While I've been squelching my way up from Northamptonshire, Roger Green, armed with a Vauxhall Vivano van and Brian James trailer, has been working his way across from Manchester hauling one of the very few Corvette ZO6s in the UK behind him. It's been loaned to us by US import specialists Bauer Millett, and although they're happy for us to enjoy it to the full, we have agreed to keep the mileage down by sparing it the wasted miles to and from Wales. Hence the van and trailer. No such luck for TVR's hard-worked, wickedly black Tuscan S press car, which 'fresh' from a hammering by Channel 5's Fifth Gear team is being driven down from Blackpool by evo's equally abused new-boy gofer, Ian Lain.
Clearly driving with the urgency of a man with the scent of free beer in his nostrils, Green is first to arrive in Betws-y-coed. He has unloaded the Vette, stashed the trailer and blown the froth off a few bottles of Becks before the arrival of yours truly. Lain arrives shortly after, followed some hours later by John Barker who has slithered his way from home to the Royal Oak in evo's long-term M Coupe. A hastily consumed pint of Speckled Hen just about finishes him off, and we call it a day with the prospect of the early morning arrival of photographer Gus Gregory, and John Hayman in the eagerly awaited new-look NSX.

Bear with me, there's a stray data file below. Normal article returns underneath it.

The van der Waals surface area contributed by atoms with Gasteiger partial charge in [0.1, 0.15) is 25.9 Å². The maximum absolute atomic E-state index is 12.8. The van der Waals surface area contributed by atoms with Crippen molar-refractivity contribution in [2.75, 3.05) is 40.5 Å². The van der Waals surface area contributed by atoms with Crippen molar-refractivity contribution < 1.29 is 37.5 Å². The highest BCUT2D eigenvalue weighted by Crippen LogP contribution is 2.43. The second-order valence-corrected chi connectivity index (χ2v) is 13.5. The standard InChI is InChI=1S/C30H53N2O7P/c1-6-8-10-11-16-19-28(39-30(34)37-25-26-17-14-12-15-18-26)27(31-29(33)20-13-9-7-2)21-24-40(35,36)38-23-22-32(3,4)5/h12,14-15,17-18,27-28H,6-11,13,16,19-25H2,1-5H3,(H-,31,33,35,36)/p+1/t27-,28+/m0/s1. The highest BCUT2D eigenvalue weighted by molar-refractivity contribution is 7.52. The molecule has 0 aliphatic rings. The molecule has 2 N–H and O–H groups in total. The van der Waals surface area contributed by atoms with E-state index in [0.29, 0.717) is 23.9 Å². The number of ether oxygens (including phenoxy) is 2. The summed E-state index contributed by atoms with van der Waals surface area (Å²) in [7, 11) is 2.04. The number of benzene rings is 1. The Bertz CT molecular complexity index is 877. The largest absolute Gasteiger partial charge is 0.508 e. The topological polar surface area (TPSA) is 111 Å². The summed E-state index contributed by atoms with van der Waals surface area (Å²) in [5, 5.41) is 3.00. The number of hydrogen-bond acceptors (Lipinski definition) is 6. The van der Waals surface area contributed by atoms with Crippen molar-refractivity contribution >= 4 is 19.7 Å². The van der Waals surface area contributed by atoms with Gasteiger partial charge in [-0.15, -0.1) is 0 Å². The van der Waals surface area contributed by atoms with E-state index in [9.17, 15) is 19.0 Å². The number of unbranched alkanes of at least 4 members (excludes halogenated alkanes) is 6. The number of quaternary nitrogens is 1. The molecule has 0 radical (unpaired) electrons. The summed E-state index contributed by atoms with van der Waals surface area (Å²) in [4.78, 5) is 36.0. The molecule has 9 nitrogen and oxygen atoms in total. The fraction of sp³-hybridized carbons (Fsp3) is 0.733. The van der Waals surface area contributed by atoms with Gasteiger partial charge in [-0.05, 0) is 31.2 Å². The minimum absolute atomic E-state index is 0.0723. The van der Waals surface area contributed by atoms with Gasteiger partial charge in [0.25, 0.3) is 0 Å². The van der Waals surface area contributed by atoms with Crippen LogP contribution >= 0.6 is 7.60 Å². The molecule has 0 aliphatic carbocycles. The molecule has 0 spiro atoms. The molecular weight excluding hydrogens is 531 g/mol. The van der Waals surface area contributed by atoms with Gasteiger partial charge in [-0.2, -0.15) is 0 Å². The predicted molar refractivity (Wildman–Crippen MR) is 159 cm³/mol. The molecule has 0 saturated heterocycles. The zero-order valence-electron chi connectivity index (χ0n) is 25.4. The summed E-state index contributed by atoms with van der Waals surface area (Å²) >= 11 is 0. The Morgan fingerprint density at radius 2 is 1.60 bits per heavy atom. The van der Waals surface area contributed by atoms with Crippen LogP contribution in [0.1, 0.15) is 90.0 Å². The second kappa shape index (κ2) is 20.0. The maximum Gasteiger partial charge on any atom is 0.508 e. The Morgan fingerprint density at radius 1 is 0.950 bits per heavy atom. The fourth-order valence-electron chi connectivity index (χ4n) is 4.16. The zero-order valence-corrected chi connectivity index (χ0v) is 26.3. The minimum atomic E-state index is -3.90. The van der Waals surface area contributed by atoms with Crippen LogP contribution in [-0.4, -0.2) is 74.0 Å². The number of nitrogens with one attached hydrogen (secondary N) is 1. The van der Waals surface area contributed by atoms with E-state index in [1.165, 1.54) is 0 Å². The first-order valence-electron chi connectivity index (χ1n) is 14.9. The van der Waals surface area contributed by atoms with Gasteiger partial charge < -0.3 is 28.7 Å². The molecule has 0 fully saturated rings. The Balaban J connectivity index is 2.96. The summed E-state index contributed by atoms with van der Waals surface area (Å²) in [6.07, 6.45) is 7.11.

Predictably we wake at 7am to the strains of Gus whistling cheerily in the car park. He left home at 3:30am, which just isn't natural, but as hardened veterans of the punishing 'Gus o'clock' start, we less hardened souls stumble blearily downstairs for a hearty breakfast.
Fed and watered, we head for the Llanberis Pass. It's a typically fast, winding route, and JB is keen to have a crack in the C4S. I on the other hand decide to start the day in my old friend, the M Coupe. Having lived with it for some nine months and nearly 20,000 miles, I've come to appreciate its stunning turn of speed and grotesquely muscular looks, but I'm also well aware that I've learned to live with its crude chassis and twitchy wet-road behaviour. After his late night dash, Mr Barker clearly hasn't.
'The M Coupe is very surface-sensitive,' he observes when we stop later. 'The drive over in the wet and the dark was quite wearing, and on a couple of occasions I was glad of those patches of emery cloth-like Shell Grip they use on tricky corners. Those semi-trailing rear arms really are a throwback and kind of dissuaded me from pushing hard through high-speed corners.'